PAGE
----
Fort Lauderdale – The history of the BCS title game isn’t exactly exhaustive, dating as it does to that long-ago time of January 1999, but even in that small sampling a commonality winds through. Since this “system” was implemented, no school has repeated as BCS champ.
On Monday night, Alabama is favored to annex a second consecutive national title (and a third in four seasons, and the 115th in Tide annals if we go by Bama’s ever-escalating count). The worst thing we can say about this Tide team is that it’s superb, but other superb defending champs have arrived at this juncture only to trip over the final hurdle.
Three times a program has sought to stack BCS titles end to end. Three times it has failed, and each failure came as a shock. Favored by 10 ½ points, Florida State was beaten 13-2 in January 2001 by Oklahoma – the Seminoles’ offense was overseen that night by a distracted Mark Richt, who had already taken a job in Athens – and that was the mildest example. The other two were seismic.
In January 2003, an unbeaten-yet-unassuming Ohio State met No. 1 Miami in the Fiesta Bowl. Almost half the Buckeyes’ victories had been so close that they became known as the Luckeyes, and sometimes it’s better to be lucky than … well, you know. Ohio State, an 11 ½-point underdog, took the Hurricanes to overtime and appeared to have lost when a fourth-down pass fell incomplete, but a late penalty flag brought new life and, in short order, a stunning national championship.
In January 2006, Texas arrived at the Rose Bowl as the designated victim of a team being hailed as the greatest ever. USC actually was going for a third national title, the 2003 version having been awarded by the Associated Press but not the BCS, and its 55-19 thrashing of Oklahoma in the January 2005 Orange Bowl was still fresh in everyone’s mind.
It was so fresh that, on the morning before the Rose Bowl, this correspondent asked Texas coach Mack Brown how it felt to have a team so good that was being given no chance. (The unbeaten Longhorns were a touchdown underdog.) Laughing sardonically, Brown thanked us media folks for providing that goad. Then his Longhorns, Vince Young chief among them, went out and won the greatest collegiate game ever played.
As for the here and now: Notre Dame is unbeaten, but seems the choice of nobody. It has won five games by seven or fewer points, which recalls the Luckeyes of 10 years ago. It is a 10-point underdog to a team ranked below it, which recalls the Oklahoma of 11 years back. It is a program of massive tradition that many view as out of its depth, which recalls the Texas of Vince Young.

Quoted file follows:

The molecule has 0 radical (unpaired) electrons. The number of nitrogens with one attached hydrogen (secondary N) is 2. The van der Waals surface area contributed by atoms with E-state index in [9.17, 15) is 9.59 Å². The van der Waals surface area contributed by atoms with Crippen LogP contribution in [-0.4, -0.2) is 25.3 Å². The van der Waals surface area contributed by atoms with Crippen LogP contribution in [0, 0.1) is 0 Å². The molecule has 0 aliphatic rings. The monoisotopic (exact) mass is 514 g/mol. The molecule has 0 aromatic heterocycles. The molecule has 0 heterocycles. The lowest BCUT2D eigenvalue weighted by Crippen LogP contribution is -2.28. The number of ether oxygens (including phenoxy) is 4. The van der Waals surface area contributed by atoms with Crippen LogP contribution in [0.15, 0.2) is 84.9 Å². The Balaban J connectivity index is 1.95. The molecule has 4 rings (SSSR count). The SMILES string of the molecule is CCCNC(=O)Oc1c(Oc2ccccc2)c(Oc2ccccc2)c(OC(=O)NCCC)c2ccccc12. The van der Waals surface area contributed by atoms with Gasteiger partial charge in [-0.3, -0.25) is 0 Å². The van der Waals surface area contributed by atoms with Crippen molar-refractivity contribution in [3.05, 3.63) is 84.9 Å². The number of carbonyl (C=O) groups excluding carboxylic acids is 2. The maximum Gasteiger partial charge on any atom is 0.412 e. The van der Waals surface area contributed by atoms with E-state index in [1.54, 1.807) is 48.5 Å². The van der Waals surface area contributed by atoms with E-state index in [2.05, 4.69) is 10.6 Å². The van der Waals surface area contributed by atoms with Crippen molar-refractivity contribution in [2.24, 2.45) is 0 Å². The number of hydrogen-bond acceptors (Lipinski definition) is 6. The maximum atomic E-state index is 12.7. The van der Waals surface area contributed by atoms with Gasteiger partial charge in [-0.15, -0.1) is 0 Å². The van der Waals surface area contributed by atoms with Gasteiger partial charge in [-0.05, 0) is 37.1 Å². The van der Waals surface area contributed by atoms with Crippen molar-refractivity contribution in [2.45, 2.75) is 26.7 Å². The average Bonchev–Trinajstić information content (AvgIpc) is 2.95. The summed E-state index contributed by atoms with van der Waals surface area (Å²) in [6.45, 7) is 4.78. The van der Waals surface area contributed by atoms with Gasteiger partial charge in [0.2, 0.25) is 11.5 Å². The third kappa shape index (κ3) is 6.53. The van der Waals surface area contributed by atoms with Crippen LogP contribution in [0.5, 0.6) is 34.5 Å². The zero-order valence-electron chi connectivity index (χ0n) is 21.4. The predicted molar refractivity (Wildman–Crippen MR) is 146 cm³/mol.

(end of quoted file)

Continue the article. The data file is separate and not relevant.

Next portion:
If you’re Brian Kelly, who coaches Notre Dame, you love these dynamics: To be No. 1 in the land and the school of Rockne and Ara and the Gipper to boot and still to be roundly expected to lose by a nice round number … that’s a better underdog story than “Rudy.” (Which was the tale of a Fighting Irish walk-on who sacked the Georgia Tech quarterback.)
The temptation is mighty to pick an Irish upset – this from someone who picked both Ohio State in 2003 and Texas in 2006 – but there’s an even greater deterrent. None of the defending champs who suffered BCS upsets were from the SEC, and the SEC has gotten so good at winning national championships that it would take a monumental performance by a transcendent player to derail this locomotive. As stout as Notre Dame is, there’s no Vince Young on its roster.
This Alabama team isn’t quite as imposing as the BCS titlists of 2011 and 2009, and its home loss to Texas A&M and its narrow escapes against LSU and Georgia offer cause for Irish hope. (And so, in an oblique manner, do the bowl losses suffered by Florida and LSU of the almighty SEC.) But A&M scored 29 points in beating the Tide, and Georgia would have needed 33.
Notre Dame has broken 30 in only four of its 12 games. It ranks 74th nationally in scoring offense. Its defense is match for Bama’s; its offense is not. The Tide, who rushed for 350 yards against Georgia, might not get half that against the Irish, but Alabama does find ways to score. (It has mustered 30 or more points in 11 of its 13 games, LSU and Texas A&M being the exceptions.)
It would not be surprising to see this championship game finish 17-10. It would, however, be surprising if Notre Dame had the 17. Precedent favors the underdog, but reality, as ever, favors Alabama.
By Mark Bradley